Foot-stompin’, hand-clappin’, fiddle-playin’ fun
VAIL ” When Eileen Carson first laid her eyes on the feet of a group of cloggers at the Union Grove Festival in North Carolina, a strange feeling took hold of her.
Using only their feet and a piece of wood, the dancers were not performing. They were not even on stage. They were merely percussion instruments accompanying a live band.
“It’s an individual pursuit where the dancer feels very connected to the music,” she said.
Carson, who had studied classical and modern ballet, was just 17 years old then, but she had “caught the bug,” she said.
Giving up her years of ballet training to pursue her new-found love, she founded the Fiddle Puppet Dancers.
Soon, folk festivals scattered along the East Coast began inviting the puppet dancers to perform, and it was the first time clogging had been seen out of its region. As the dancers toured to various festivals, they would come in contact with other forms of percussive dance such as Irish step dance, African and African-American dance, step dancing, gumboot dancing and tap.
Over time, the company learned and introduced all of these freestyle techniques into its show, which is now a pastiche of Appalachian, Irish, Scottish, English, French, Canadian, South African and African-American culture and tradition.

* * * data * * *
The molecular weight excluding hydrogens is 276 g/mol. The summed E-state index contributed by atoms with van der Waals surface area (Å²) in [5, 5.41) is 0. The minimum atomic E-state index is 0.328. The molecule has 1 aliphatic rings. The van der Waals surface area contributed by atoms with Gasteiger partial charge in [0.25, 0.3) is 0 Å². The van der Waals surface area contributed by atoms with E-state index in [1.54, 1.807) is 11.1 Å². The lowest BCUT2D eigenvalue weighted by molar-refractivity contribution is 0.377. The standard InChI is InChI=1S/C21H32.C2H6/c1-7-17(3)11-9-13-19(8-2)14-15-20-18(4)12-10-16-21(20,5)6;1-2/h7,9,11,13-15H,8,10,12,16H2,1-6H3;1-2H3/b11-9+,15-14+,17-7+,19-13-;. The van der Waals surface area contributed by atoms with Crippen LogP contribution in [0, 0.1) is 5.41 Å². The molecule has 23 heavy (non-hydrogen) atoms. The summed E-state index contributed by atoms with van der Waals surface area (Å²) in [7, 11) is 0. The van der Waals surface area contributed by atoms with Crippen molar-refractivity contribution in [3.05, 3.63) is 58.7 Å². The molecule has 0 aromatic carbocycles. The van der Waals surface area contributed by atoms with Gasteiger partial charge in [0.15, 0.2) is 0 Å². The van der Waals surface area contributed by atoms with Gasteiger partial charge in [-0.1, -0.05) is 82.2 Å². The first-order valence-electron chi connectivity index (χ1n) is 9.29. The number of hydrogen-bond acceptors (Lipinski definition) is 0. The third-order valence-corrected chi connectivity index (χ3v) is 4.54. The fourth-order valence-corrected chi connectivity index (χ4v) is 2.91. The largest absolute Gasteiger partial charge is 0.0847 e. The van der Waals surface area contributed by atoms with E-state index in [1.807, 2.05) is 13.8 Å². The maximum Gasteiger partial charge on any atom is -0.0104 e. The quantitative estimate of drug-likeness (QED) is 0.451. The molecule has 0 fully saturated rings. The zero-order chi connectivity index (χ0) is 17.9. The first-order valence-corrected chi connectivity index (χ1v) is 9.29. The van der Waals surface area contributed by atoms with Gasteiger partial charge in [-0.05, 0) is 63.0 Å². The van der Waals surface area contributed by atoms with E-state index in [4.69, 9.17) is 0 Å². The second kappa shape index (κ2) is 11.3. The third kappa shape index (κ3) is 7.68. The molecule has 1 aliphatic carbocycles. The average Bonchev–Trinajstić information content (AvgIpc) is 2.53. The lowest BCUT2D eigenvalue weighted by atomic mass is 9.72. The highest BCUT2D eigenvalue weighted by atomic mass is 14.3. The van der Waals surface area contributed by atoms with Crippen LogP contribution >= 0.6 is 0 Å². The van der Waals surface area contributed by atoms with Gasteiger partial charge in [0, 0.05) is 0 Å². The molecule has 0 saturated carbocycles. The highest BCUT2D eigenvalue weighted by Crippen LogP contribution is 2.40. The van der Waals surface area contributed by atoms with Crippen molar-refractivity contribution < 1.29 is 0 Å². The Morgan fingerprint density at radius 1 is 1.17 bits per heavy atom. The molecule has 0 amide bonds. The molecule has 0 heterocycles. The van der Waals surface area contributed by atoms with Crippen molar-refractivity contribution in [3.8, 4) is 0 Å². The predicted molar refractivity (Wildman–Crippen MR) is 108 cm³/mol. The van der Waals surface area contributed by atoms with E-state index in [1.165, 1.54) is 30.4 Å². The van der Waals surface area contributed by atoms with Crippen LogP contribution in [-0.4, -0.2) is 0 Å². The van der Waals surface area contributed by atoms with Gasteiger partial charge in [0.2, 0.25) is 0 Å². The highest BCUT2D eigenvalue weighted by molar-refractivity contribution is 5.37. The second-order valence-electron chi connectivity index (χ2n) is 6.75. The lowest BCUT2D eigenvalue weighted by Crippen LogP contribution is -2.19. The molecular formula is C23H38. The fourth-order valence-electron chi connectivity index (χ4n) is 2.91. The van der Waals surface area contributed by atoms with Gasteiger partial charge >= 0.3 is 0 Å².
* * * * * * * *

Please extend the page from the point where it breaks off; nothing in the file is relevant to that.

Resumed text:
With many new influences in its repertoire, the company evolved into the Footworks Percussive Dance Ensemble.
“It’s sort of like a historic homage,” Carson said of the company’s patchwork style.
“It’s also a product of our journey, which we started as cloggers from a social place and loved it so much we started choreographing and performing. We saw it as a valid art form and wanted to present it on stage while trying to stay true to it.
“There’s a lot of places in the show where there’s improv, which is truer to the tradition of dance, but it is a stage show, which is almost a contradiction.”
What results is an audience clapping, stomping and marveling at the skillful and diverse talents before them.
Carson also lends her voice to the live music that is integral to the performance. Accompanied by a quartet of fiddle, guitar, mandolin and bass, the group shifts from wistful Celtic ballads to energetic Appalachian stepping without hesitation.
The Footworks dancers also join in the music-making when they pick up accordions, drums and fiddles, not to mention rubber boots, soda bottles and water-cooler jugs. If it can make noise, Footworks can transform it into a form of artistic expression.
In addition to the free Sunday family matinee, Footworks will also perform a free mini-show in conjunction with the dance festival’s Village Vignettes program today at noon in Beaver Creek’s upper plaza.
Staff Writer Laura A. Ball can be reached at 748-2939 or email@example.com.